Scientists announced on Thursday that they have discovered a new member of the human family tree: Homo naledi, a species believed to have arisen between 2.5 and 2.8 million years ago, whose ancient bones were unearthed in South Africa.
The ape-like creature’s relationship to humanity, with its odd mix of features thought to belong to different stages of evolution, still remains something of a mystery. But Homo naledi does have well-known ancestors of its own—as a news story, that is.
One indication of constant interest in our own precursors is the run of “How Man Began” cover stories TIME has published over the last few decades. Though the popular image of an archeologist or paleoanthropologist is more associated with the Leakeys and Lucy in the 1970s, the 1990s and early 2000s were actually a hotbed of revelations about humanity’s history.
Here are the discoveries that got TIME’s cover-story treatment:
Date: Oct. 26, 1992
Headline: The Iceman’s Secrets
Discovery: “He is known as the Iceman, a Stone Age wanderer found one year ago remarkably preserved in the melting Similaun glacier high in the Alps. His discovery has already upset some long-held notions about the late Stone Age, chilled relations between Austria and Italy — near whose border he was found — and stimulated tourism and commerce. His age, established by radiocarbon dating as approximately 5,300 years, makes him by far the most ancient human being ever found virtually intact.”
Date: Mar. 14, 1994
Headline: How Man Began
Discovery: “Findings announced in the past two weeks are rattling the foundations of anthropology and raising some startling possibilities. Humanity’s ancestors may have departed Africa — the cradle of mankind — eons earlier than scientists have assumed. Humans may have evolved not just in a single place but in many places around the world. And our own species, Homo sapiens, may be much older than anyone had suspected. If even portions of these claims prove to be true, they will force a major rewrite of the book of human evolution.”
Date: Aug. 23, 1999
Headline: How Man Evolved
Discovery: “The notion that multiple human species are the norm, not the exception, has only got stronger with a series of major scientific discoveries. Since 1994, four new species of hominid have been added to the human family tree, with the latest announced just a few months ago. These date from 800,000 years ago all the way back to 4.4 million years B.P. (before the present). Scientists have also unearthed new fossils of known species. This should help them trace the complex relations among our sundry ancestors. One remarkable skeleton, announced this past spring, suggests that modern humans and Neanderthals may even have mated successfully. And new evidence of stone-tool use, dating as far back as 2.5 million years, has provided tantalizing clues to how our forebears thought and behaved.”
Date: July 23, 2001
Headline: How Apes Became Human
Discovery: “Working as part of an international team led by U.S. and Ethiopian scientists, a graduate student named Yohannes Haile-Selassie (no relation to the Emperor), enrolled at the University of California, Berkeley, has found the remains of what appears to be the most ancient human ancestor ever discovered. It’s a chimp-size creature that lived in the Ethiopian forests between 5.8 million and 5.2 million years ago–nearly a million and a half years earlier than the previous record holder and very close to the time when humans and chimps first went their separate evolutionary ways.”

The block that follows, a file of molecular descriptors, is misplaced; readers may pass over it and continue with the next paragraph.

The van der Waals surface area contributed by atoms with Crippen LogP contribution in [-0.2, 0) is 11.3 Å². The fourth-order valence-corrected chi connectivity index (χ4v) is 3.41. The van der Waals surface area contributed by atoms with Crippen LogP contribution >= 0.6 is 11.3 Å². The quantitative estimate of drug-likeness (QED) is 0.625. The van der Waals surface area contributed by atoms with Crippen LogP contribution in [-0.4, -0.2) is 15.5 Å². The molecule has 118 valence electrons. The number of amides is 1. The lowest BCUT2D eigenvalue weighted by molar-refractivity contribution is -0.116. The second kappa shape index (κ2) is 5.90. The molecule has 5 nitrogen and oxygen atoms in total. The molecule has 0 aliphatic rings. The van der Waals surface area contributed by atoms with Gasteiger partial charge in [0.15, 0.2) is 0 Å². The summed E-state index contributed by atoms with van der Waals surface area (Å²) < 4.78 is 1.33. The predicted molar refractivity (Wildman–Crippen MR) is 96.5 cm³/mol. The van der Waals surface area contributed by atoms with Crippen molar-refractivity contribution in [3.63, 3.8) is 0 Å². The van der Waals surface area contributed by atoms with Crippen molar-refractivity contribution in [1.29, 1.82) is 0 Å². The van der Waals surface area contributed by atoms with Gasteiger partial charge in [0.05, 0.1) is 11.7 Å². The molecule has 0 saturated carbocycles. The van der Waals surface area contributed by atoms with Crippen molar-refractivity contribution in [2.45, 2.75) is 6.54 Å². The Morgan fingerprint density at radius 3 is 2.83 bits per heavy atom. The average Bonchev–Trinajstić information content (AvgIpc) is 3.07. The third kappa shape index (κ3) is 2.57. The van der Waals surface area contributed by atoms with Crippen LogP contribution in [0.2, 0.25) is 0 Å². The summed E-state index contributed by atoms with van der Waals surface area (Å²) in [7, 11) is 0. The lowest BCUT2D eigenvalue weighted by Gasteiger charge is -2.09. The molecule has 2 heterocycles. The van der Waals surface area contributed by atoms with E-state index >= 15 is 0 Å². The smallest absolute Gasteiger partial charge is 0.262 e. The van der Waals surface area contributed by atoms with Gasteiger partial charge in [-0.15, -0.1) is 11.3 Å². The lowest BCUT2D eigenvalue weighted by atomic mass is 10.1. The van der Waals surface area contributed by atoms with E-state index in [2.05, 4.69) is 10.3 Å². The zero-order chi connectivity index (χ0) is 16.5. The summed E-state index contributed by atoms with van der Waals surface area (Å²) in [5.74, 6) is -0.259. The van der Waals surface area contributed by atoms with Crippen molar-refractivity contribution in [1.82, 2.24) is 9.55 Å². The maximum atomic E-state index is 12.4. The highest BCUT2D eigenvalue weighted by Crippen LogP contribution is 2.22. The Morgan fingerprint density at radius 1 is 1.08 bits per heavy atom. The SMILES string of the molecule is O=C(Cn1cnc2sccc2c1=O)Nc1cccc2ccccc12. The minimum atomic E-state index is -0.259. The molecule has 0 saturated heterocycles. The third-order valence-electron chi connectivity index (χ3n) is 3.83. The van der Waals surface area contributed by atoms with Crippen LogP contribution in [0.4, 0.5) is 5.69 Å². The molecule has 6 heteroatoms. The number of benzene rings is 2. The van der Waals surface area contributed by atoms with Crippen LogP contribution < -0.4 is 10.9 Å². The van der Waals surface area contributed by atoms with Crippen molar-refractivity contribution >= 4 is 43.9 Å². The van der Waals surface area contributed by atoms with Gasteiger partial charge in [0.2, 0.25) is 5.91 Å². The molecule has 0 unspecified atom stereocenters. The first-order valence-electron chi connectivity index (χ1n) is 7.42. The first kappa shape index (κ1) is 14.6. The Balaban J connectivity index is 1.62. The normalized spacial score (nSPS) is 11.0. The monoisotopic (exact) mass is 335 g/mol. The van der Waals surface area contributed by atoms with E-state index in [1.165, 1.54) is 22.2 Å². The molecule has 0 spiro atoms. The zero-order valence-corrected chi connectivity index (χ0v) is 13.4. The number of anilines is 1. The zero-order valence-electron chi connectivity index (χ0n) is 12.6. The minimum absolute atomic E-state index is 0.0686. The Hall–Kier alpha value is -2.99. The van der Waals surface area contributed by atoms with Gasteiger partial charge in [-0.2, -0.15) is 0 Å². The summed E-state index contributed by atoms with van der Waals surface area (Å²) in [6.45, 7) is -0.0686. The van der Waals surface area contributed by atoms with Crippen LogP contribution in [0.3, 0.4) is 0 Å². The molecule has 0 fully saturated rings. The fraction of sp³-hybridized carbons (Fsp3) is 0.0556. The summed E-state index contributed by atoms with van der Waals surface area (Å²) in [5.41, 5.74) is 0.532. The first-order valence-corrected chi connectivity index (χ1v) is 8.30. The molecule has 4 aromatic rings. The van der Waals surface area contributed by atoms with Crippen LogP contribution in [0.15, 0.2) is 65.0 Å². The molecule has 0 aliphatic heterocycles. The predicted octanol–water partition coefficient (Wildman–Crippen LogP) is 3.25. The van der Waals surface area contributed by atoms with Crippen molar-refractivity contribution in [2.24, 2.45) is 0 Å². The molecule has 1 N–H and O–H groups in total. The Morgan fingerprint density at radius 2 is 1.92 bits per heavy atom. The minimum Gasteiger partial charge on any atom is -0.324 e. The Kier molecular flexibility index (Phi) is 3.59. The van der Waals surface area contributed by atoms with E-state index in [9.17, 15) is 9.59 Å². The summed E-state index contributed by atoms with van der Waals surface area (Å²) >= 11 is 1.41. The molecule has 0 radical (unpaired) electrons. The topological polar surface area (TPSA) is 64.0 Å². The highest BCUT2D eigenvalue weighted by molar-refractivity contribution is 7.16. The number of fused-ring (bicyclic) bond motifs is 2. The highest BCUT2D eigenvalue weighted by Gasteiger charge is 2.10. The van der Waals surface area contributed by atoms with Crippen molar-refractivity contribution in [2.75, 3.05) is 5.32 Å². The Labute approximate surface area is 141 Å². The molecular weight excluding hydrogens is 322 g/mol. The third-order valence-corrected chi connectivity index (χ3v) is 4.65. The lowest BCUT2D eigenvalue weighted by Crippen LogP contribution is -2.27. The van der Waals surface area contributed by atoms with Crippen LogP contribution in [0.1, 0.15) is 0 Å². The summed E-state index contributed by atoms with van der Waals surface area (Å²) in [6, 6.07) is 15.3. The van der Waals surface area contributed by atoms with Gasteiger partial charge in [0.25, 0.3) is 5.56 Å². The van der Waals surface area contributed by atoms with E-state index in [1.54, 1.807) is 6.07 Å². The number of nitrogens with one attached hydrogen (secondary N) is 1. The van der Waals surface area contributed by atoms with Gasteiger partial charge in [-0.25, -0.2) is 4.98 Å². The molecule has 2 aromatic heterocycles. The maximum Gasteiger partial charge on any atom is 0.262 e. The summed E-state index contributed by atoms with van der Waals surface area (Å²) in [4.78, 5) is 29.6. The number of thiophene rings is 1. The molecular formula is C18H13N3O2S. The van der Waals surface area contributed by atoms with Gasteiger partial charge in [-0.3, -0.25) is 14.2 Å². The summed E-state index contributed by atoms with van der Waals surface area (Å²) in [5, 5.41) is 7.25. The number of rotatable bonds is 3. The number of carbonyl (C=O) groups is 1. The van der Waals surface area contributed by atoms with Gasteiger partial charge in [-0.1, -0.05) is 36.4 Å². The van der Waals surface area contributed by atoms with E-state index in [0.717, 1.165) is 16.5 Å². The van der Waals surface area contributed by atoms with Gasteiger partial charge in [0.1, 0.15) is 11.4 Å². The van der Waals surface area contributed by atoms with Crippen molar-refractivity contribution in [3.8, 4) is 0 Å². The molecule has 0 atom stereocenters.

Date: July 22, 2002 (European Edition Cover)
Headline: Big Daddy?
Discovery: “According to paleontologist Michel Brunet of the University of Poitiers in France, whose team reported the find in Nature last week, there is no way it could have been an ape of any kind. It was almost certainly a hominid–a member of a subdivision of the primate family whose only living representative is modern man. And it has left scientists gasping with astonishment for several reasons. To start with, it is nearly 7 million years old–a million years more ancient than the previous record holder. Indeed, this new species is as much older than the famous Lucy as Lucy is older than we are. It almost certainly dates from very near that crucial moment in prehistory when hominids began to tread an evolutionary path that diverged from that of chimps, our closest living relatives. Even more surprising, this ancient hominid was not discovered anywhere near the Great Rift Valley of East Africa, where all the record setters of the past three decades have been found. Instead, it turned up in the sub-Saharan Sahel region of Chad, more than 1,500 miles to the west, forcing a rethinking of the conventional wisdom about where humans arose.”
Date: Mar. 13, 2006
Headline: Early Man in America
Discovery: “In short, the remains that came to be known as Kennewick Man were almost twice as old as the celebrated Iceman discovered in 1991 in an Alpine glacier, and among the oldest and most complete skeletons ever found in the Americas. Plenty of archaeological sites date back that far, or nearly so, but scientists have found only about 50 skeletons of such antiquity, most of them fragmentary. Any new find can thus add crucial insight into the ongoing mystery of who first colonized the New World–the last corner of the globe to be populated by humans.”
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